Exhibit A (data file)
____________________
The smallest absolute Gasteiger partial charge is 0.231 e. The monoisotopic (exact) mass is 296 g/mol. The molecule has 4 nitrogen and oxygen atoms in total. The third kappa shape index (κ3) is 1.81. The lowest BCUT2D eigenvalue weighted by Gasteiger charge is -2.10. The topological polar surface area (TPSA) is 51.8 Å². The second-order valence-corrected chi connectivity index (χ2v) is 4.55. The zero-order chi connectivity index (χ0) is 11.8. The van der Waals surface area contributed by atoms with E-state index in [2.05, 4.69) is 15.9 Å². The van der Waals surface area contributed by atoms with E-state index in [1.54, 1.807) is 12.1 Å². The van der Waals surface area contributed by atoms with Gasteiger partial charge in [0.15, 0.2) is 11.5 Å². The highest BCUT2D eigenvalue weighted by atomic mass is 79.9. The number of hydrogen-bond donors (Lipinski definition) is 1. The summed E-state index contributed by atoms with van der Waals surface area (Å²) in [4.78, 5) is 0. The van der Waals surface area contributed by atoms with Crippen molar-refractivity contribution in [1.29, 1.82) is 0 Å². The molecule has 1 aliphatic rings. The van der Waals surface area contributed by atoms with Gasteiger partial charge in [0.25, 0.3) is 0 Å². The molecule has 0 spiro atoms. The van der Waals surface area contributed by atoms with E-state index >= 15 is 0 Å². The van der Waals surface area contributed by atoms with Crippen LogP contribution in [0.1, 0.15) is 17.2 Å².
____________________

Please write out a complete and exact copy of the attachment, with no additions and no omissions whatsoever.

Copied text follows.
The smallest absolute Gasteiger partial charge is 0.231 e. The monoisotopic (exact) mass is 296 g/mol. The molecule has 4 nitrogen and oxygen atoms in total. The third kappa shape index (κ3) is 1.81. The lowest BCUT2D eigenvalue weighted by Gasteiger charge is -2.10. The topological polar surface area (TPSA) is 51.8 Å². The second-order valence-corrected chi connectivity index (χ2v) is 4.55. The zero-order chi connectivity index (χ0) is 11.8. The van der Waals surface area contributed by atoms with E-state index in [2.05, 4.69) is 15.9 Å². The van der Waals surface area contributed by atoms with E-state index in [1.54, 1.807) is 12.1 Å². The van der Waals surface area contributed by atoms with Gasteiger partial charge in [0.15, 0.2) is 11.5 Å². The highest BCUT2D eigenvalue weighted by atomic mass is 79.9. The number of hydrogen-bond donors (Lipinski definition) is 1. The summed E-state index contributed by atoms with van der Waals surface area (Å²) in [4.78, 5) is 0. The van der Waals surface area contributed by atoms with Crippen molar-refractivity contribution in [1.29, 1.82) is 0 Å². The molecule has 1 aliphatic rings. The van der Waals surface area contributed by atoms with Gasteiger partial charge in [0.25, 0.3) is 0 Å². The molecule has 0 spiro atoms. The van der Waals surface area contributed by atoms with E-state index >= 15 is 0 Å². The van der Waals surface area contributed by atoms with Crippen LogP contribution in [0.1, 0.15) is 17.2 Å².